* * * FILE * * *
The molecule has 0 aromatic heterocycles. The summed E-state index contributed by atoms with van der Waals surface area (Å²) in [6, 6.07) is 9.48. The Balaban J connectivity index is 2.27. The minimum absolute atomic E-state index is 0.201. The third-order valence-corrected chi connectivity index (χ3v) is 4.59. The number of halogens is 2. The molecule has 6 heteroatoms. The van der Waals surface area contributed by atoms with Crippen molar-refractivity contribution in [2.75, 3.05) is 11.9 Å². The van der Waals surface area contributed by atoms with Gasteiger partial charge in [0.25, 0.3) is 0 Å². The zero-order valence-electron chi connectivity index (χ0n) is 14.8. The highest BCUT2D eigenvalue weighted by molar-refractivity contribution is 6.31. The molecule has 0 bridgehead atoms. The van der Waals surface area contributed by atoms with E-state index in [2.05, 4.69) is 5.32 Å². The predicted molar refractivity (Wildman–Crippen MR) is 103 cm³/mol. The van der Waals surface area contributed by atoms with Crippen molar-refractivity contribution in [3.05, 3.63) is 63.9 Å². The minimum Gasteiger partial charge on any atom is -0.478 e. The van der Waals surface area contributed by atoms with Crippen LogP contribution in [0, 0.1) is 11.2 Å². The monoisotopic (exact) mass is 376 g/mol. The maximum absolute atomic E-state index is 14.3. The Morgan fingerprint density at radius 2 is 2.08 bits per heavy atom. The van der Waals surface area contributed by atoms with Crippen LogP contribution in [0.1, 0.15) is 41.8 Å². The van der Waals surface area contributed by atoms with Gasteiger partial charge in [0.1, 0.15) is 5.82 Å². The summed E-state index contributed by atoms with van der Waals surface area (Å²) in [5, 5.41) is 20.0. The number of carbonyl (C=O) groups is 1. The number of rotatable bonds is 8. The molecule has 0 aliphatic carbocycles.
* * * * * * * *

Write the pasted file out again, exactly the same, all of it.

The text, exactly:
The molecule has 0 aromatic heterocycles. The summed E-state index contributed by atoms with van der Waals surface area (Å²) in [6, 6.07) is 9.48. The Balaban J connectivity index is 2.27. The minimum absolute atomic E-state index is 0.201. The third-order valence-corrected chi connectivity index (χ3v) is 4.59. The number of halogens is 2. The molecule has 6 heteroatoms. The van der Waals surface area contributed by atoms with Crippen molar-refractivity contribution in [2.75, 3.05) is 11.9 Å². The van der Waals surface area contributed by atoms with Gasteiger partial charge in [0.25, 0.3) is 0 Å². The zero-order valence-electron chi connectivity index (χ0n) is 14.8. The highest BCUT2D eigenvalue weighted by molar-refractivity contribution is 6.31. The molecule has 0 bridgehead atoms. The van der Waals surface area contributed by atoms with E-state index in [2.05, 4.69) is 5.32 Å². The predicted molar refractivity (Wildman–Crippen MR) is 103 cm³/mol. The van der Waals surface area contributed by atoms with Crippen molar-refractivity contribution in [3.05, 3.63) is 63.9 Å². The minimum Gasteiger partial charge on any atom is -0.478 e. The van der Waals surface area contributed by atoms with Crippen LogP contribution in [0, 0.1) is 11.2 Å². The monoisotopic (exact) mass is 376 g/mol. The maximum absolute atomic E-state index is 14.3. The Morgan fingerprint density at radius 2 is 2.08 bits per heavy atom. The van der Waals surface area contributed by atoms with Crippen LogP contribution in [0.1, 0.15) is 41.8 Å². The van der Waals surface area contributed by atoms with Gasteiger partial charge in [0.1, 0.15) is 5.82 Å². The summed E-state index contributed by atoms with van der Waals surface area (Å²) in [5, 5.41) is 20.0. The number of carbonyl (C=O) groups is 1. The number of rotatable bonds is 8. The molecule has 0 aliphatic carbocycles.